Barberry in the treatment of obesity and metabolic syndrome: possible mechanisms of action
Received 26 July 2018
Accepted for publication 2 October 2018
Published 8 November 2018 Volume 2018:11 Pages 699—705
Checked for plagiarism Yes
Review by Single-blind
Peer reviewers approved by Dr Amy Norman
Peer reviewer comments 2
Editor who approved publication: Dr Konstantinos Tziomalos
Safieh Firouzi,1,2,* Mahsa Malekahmadi,1,2,* Majid Ghayour-Mobarhan,1,3 Gordon Ferns,4 Hamid Reza Rahimi3,5
1Metabolic Syndrome Research Center, Mashhad University of Medical Sciences, Mashhad, Iran; 2Student Research Committee, Mashhad University of Medical Sciences, Mashhad, Iran; 3Department of Modern Sciences and Technology, Faculty of Medicine, Mashhad University of Medical Sciences, Mashhad, Iran; 4Department of Medical Education, Brighton and Sussex Medical School, University of Brighton Falmer Campus, Brighton, UK; 5Neurogenic Inflammation Research Center, Mashhad University of Medical Sciences, Mashhad, Iran
*These authors contributed equally to this work
Abstract: Obesity is a consequence of an imbalance between energy intake and energy expenditure. It affects people of both genders and all age groups, ethnicity and socioeconomic groups, and in developed and developing countries. Obesity is often accompanied by the metabolic syndrome (MetS). MetS is characterized by a clustering of cardiovascular risk factors, including high blood pressure, adiposity, dyslipidemia and glucose intolerance, which together increase the risk of atherosclerotic cardiovascular disease, type 2 diabetes mellitus and other causes of mortality. Nowadays, there is a growing interest in the use of plant-based agents instead of synthetic drugs to manage chronic diseases such as MetS; one such example is Berberis vulgaris. B. vulgaris contains isoquinonline alkaloids such as berberine, berberrubine and berbamine. Recent studies have proved that berberine exhibits pharmacological activities and positive effects on the risk factors of obesity and MetS. We have reviewed original articles related to the possible molecular mechanisms of action of berberine on obesity and MetS. Berberine suppresses adipocyte differentiation and decreases obesity. It also regulates glucose metabolism via decreasing insulin resistance and increasing insulin secretion. Other effects of berberine include antihyperlipidemic and antihypertensive activities and endothelial protection.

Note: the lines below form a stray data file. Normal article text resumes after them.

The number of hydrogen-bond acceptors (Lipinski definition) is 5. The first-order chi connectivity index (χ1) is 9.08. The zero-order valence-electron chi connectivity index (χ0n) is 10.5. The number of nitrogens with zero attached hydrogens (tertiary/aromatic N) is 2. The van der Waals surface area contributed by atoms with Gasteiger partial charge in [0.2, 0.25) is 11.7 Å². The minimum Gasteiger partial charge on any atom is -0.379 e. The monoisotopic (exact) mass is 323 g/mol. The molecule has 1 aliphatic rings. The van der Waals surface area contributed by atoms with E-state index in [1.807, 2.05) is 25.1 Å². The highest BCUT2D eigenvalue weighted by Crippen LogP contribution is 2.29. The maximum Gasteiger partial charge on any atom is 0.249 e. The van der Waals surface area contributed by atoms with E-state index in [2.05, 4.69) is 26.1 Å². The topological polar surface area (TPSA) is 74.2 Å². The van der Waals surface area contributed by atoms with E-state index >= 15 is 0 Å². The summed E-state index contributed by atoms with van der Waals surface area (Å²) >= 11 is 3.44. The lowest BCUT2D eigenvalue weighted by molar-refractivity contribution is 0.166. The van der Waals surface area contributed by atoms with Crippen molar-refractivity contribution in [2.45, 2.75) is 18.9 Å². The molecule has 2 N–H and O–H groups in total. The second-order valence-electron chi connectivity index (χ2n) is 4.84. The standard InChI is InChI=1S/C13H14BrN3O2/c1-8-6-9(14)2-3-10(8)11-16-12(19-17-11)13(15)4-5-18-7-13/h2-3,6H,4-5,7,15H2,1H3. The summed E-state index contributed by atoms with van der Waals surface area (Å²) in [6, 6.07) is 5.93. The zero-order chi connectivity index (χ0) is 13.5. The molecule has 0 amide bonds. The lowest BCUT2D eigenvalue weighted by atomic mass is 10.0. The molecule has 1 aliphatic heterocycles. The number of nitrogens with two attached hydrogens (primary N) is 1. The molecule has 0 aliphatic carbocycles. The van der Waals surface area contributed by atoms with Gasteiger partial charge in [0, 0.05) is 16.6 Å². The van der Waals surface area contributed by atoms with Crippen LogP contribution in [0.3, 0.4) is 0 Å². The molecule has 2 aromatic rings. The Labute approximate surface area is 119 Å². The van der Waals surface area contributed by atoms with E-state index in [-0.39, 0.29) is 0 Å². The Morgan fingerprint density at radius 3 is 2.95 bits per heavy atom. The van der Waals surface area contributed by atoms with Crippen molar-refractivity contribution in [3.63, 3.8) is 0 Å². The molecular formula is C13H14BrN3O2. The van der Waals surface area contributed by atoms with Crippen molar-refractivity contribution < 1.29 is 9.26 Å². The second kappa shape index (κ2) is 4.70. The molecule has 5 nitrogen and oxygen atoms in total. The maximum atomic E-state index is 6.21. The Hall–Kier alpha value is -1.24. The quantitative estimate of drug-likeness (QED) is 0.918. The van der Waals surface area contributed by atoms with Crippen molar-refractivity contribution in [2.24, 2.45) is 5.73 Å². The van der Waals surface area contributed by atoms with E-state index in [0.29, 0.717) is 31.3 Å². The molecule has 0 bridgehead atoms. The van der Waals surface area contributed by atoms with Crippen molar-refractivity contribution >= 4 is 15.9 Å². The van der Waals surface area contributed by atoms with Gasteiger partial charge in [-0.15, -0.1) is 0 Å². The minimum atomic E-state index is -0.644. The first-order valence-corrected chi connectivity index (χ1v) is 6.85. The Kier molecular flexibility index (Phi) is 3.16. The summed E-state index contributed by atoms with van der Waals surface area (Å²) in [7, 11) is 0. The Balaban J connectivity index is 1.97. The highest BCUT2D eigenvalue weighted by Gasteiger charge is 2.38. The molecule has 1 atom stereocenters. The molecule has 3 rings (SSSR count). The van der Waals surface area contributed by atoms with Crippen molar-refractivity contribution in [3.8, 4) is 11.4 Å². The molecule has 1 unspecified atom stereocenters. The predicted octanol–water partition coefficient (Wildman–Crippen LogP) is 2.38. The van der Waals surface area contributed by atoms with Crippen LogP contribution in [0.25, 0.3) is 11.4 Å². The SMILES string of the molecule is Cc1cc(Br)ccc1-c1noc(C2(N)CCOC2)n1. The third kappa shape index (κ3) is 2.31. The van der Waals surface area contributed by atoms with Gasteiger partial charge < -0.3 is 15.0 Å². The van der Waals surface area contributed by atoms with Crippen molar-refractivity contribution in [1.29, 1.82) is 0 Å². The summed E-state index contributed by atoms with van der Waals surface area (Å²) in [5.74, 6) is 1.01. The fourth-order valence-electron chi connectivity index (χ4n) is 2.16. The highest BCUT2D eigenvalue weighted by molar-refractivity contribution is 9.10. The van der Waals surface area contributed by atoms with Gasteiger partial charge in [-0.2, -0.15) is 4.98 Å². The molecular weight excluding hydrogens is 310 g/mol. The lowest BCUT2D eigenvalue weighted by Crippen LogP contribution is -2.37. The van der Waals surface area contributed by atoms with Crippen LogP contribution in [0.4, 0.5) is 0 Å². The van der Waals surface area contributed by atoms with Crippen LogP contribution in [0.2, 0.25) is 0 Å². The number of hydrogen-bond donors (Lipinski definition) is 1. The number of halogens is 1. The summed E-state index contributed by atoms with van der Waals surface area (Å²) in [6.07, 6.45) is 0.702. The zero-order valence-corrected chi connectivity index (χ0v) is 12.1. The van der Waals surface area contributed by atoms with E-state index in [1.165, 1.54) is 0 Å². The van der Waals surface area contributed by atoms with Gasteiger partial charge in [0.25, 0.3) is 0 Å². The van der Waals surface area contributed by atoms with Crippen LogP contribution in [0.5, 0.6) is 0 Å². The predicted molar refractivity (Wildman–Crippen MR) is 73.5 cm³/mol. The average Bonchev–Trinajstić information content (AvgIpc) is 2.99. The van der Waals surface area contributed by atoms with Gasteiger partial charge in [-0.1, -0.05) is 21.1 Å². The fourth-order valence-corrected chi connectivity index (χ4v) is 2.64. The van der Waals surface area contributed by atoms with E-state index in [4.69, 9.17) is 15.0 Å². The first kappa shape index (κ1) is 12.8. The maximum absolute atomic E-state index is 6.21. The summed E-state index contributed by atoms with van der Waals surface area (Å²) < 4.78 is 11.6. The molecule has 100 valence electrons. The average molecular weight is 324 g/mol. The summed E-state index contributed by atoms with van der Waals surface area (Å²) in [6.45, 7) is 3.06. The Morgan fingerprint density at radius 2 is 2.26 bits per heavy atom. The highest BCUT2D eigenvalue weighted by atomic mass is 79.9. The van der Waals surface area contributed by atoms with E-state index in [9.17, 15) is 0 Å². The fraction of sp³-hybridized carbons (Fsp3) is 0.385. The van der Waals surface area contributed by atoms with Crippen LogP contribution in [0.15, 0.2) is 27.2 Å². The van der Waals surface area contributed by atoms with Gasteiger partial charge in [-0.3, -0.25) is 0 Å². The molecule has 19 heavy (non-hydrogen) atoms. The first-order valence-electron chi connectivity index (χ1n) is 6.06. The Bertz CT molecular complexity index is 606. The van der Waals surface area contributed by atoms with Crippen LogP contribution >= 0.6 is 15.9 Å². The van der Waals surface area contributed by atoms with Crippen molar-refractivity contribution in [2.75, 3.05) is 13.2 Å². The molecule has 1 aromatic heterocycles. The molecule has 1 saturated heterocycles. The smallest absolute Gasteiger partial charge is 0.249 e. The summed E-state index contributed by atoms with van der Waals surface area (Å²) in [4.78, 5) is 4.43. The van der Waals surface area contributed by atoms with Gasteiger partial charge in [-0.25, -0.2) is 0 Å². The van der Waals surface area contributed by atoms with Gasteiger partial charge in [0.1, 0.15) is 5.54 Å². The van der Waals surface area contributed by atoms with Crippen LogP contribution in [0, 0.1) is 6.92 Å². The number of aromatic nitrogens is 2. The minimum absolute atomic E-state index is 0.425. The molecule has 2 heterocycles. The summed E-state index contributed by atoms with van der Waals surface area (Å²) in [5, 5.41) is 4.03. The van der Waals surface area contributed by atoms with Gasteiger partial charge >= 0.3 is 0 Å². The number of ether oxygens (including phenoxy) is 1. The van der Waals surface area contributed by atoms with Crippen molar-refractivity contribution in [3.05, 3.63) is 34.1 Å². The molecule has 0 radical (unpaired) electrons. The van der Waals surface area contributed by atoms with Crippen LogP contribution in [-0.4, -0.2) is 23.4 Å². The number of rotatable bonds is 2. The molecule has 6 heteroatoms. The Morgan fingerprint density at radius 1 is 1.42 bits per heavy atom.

Keywords: berberine, syndrome metabolic, obesity